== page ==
In the wake of Hurricane Irma, The Donkey Sanctuary dispatched a team to Barbuda, one of the two major islands that make up the Caribbean nation of Antigua and Barbuda, to ensure the welfare of the island’s feral donkeys, which risk hindering the rebuilding efforts by straying onto the local airport runway.
Simon Pope, Rapid Response and Campaigns Manager at The Donkey Sanctuary and part of that four-man team, describes the devastation first-hand and outlines their efforts to help Barbuda’s donkeys.
“On Monday 2 October, we left our hotel in St John’s, Antigua at 7am, travelling across the island to meet up with Karen Corbin of the Antigua and Barbuda Humane Society as well as World Animal Protection. We loaded our kit, including two dog crates, and headed off towards Barbuda at 8.30 am, hugging the coastline and then heading out into the open waters of the Caribbean. Antigua disappeared from view and we were in open water, sailing across some big waves and dangerous-looking reefs.
After two hours, we saw waves breaking on the low shoreline of Barbuda. As the boat slowed and we came into harbour, we could see that every single building had suffered extensive damage. In some cases the only sign that a building had once existed was the square concrete foundation – everything else had simply been blown away. There were piles of corrugated iron sheets that had blown from the roofs of the small, homely houses, but the most striking thing was the extraordinary force of the hurricane.
Sheets of metal were entwined in the trees, as if some giant hand had tied them round the trunks like a scarf. Every single telegraph pole had either been uprooted entirely, or snapped in half like a matchstick. Imagine the force it takes to break a telegraph pole in two. Cars were overturned, metal cookers lifted from kitchens and hurled out into gardens – everywhere we looked, people’s belongings had been flung far and wide.
And yet only one person was killed from Barbuda’s 1,800 population – nothing short of astonishing given the devastation Hurricane Irma caused. Reeling from the destruction, and with Hurricane Jose gaining strength and bearing down on Barbuda, the island was evacuated.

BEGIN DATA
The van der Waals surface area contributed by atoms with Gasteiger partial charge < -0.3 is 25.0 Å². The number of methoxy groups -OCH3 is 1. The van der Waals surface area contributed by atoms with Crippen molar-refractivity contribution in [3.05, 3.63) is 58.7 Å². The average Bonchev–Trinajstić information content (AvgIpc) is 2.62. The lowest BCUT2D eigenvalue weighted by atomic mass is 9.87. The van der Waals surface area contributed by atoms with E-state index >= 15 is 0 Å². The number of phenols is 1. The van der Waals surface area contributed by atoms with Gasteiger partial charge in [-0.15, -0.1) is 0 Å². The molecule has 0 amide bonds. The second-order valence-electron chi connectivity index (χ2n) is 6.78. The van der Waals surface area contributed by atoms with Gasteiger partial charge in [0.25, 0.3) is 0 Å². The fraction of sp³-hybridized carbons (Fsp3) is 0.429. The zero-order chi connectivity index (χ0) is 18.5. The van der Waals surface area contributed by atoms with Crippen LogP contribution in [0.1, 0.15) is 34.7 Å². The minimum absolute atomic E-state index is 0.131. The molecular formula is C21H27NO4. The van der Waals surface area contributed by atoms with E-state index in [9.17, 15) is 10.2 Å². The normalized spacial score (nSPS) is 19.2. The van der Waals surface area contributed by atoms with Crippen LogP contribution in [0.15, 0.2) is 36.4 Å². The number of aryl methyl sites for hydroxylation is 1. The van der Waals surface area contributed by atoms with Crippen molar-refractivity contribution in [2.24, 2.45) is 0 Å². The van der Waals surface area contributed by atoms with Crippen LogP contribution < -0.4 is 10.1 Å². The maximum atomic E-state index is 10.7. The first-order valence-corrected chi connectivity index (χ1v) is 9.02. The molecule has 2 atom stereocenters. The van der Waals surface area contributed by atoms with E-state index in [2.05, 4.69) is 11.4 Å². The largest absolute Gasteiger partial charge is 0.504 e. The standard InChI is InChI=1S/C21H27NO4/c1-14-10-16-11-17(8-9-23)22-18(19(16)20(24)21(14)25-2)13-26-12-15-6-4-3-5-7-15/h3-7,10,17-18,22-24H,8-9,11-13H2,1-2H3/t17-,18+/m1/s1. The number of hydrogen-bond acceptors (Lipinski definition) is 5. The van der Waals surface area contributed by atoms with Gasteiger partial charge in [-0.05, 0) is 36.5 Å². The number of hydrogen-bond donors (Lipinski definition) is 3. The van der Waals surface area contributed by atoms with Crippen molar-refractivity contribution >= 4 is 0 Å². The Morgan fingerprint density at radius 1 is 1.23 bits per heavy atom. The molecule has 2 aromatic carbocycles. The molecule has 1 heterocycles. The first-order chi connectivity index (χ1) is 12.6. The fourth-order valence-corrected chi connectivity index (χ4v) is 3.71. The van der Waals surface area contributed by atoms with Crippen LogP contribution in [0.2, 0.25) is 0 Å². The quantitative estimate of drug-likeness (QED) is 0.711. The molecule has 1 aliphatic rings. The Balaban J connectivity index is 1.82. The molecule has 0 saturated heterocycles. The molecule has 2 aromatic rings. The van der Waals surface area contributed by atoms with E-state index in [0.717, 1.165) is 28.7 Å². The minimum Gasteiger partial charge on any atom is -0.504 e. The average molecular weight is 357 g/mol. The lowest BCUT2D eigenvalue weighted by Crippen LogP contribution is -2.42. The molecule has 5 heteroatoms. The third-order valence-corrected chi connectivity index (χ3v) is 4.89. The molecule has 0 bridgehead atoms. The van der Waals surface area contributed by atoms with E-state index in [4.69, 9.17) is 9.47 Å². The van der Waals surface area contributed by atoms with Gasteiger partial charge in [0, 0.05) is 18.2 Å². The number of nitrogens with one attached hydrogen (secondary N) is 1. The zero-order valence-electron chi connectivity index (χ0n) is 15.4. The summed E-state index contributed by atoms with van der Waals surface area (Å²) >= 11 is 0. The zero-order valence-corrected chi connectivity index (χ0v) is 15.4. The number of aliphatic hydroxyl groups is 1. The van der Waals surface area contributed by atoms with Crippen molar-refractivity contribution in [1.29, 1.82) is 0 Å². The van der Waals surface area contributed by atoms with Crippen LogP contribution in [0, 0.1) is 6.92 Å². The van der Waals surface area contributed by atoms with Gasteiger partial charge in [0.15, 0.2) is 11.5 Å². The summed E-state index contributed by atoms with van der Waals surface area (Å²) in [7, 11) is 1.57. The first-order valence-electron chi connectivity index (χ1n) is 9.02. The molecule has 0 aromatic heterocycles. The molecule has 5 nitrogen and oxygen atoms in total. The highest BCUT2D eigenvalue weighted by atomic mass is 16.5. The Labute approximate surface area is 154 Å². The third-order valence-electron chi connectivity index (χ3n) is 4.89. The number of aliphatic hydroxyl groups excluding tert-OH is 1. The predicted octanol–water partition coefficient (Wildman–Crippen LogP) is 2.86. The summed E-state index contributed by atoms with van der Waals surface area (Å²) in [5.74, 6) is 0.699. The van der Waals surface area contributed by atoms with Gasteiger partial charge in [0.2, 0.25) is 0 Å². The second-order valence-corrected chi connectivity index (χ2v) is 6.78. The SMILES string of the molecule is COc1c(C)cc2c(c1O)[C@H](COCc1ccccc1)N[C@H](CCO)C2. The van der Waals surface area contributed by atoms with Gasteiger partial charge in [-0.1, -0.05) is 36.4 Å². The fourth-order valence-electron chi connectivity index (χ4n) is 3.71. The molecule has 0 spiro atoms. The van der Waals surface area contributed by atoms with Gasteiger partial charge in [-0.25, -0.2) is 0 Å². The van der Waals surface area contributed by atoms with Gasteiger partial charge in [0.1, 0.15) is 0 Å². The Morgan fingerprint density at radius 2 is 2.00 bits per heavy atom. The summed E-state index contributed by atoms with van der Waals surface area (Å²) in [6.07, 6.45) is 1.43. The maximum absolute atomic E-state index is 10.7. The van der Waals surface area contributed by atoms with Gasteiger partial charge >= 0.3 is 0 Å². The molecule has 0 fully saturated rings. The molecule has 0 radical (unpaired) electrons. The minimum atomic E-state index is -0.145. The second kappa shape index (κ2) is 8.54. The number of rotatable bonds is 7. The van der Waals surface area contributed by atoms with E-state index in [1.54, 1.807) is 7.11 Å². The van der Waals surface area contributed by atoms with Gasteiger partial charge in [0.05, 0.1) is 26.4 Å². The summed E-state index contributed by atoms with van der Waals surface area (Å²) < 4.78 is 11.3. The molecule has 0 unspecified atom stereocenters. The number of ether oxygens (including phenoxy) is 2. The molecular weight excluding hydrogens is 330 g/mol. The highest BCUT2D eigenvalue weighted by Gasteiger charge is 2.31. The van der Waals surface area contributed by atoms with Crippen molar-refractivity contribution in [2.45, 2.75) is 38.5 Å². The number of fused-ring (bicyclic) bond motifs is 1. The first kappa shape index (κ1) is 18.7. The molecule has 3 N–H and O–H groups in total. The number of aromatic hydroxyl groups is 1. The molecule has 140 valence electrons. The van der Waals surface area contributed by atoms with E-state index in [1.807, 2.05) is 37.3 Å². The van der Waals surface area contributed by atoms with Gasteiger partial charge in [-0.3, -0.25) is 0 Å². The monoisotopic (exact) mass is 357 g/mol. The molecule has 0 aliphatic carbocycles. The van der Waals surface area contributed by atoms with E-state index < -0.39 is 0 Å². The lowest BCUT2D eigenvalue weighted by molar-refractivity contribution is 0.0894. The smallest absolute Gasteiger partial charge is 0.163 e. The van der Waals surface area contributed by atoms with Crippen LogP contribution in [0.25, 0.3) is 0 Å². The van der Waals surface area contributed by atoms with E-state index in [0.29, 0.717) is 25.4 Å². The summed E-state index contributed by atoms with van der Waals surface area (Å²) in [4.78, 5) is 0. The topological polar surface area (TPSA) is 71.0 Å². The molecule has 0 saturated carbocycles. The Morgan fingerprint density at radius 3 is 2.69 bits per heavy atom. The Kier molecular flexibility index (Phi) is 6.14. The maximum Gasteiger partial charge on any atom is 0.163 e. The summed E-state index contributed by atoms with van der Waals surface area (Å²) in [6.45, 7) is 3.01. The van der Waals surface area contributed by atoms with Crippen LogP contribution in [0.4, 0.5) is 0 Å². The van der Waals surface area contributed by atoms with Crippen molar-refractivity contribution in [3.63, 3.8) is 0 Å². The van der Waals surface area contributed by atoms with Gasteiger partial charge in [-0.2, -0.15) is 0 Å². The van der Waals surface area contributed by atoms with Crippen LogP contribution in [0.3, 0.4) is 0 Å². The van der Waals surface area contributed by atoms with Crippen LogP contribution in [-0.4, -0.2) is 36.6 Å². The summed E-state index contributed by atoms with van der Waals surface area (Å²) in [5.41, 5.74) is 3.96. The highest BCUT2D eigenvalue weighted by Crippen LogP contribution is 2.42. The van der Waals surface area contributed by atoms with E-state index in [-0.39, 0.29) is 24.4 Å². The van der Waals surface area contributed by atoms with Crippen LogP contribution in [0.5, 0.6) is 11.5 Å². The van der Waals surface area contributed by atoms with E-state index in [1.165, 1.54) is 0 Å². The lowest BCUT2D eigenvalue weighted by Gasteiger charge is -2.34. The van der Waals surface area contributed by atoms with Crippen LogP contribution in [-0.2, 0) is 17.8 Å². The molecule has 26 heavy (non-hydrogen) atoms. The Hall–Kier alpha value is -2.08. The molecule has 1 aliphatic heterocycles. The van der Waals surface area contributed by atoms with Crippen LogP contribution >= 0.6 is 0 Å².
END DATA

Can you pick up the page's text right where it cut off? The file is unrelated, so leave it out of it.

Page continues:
One of the saddest things I saw was outside a building near the airport: two small holdalls packed with the minimum that a family wanted to take with them. They could have been ordered to leave these behind; if everyone brought bags with them, there would have been no space for everyone. One of the bags was unzipped, probably to retrieve a purse or some jewellery at the last moment, but a child’s toy was lying in the mud beside the bag. There had been no room for it.
While some buildings had simply been blasted into the air, others were standing but heavily damaged. One we passed still had a half-eaten meal sitting on the table, which itself was the only thing that stood on the house foundations.
After loading our kit onto a hurricane-battered 4x4, we set off for the airport. Donkeys and horses had gravitated towards the airport after the evacuation, attracted by the grassy open spaces next to the runway, which in turn meant more wind to keep away the flies that they hate so much. As we expected, the animals were in good condition. Barbuda’s donkeys are wary of people, as it’s true that many of the islanders don’t view them with the same sort of affection that we do.
But while the airport is, for now, a sort of equine haven of their own making, it can’t stay like that. Once the airport returns to action, which won’t happen quickly, having donkeys and horses on the runway is neither good for man nor beast. So in the short-term we’re working on ways to keep them away from the runway, and in the longer term to make sure they don’t feel tempted to wander back.
The next job was to try and get a better picture of just how many donkeys there are in Barbuda. The figure varies from 200 to 2,000, the vagueness of which you might have thought was almost impossible on such a relatively small island. So we began the first half of a census of Barbuda’s donkey population.
The island has large areas of undeveloped scrub-type land, which is the perfect habitat for human-wary donkeys to call home. They don’t bother people and vice versa. There’s plenty of grazing and water, as well as protection from the elements. It’s most likely that with the onset of the hurricane, donkey herds will have huddled close together, laid down and waited for it to pass. Some of the islanders tell of a folklore tradition that the donkeys head for some of the natural caves and take shelter there. The good thing from our point of view was that we saw no injured donkeys.
However, we did see some animals that had succumbed to the power and fury of Irma, such as three donkeys that must have been hit and killed by flying debris, as well as some dogs and a goat.”
The team will continue to assess the situation in Barbuda and report back regularly to the UK – we’ll be posting further updates from the emergency team.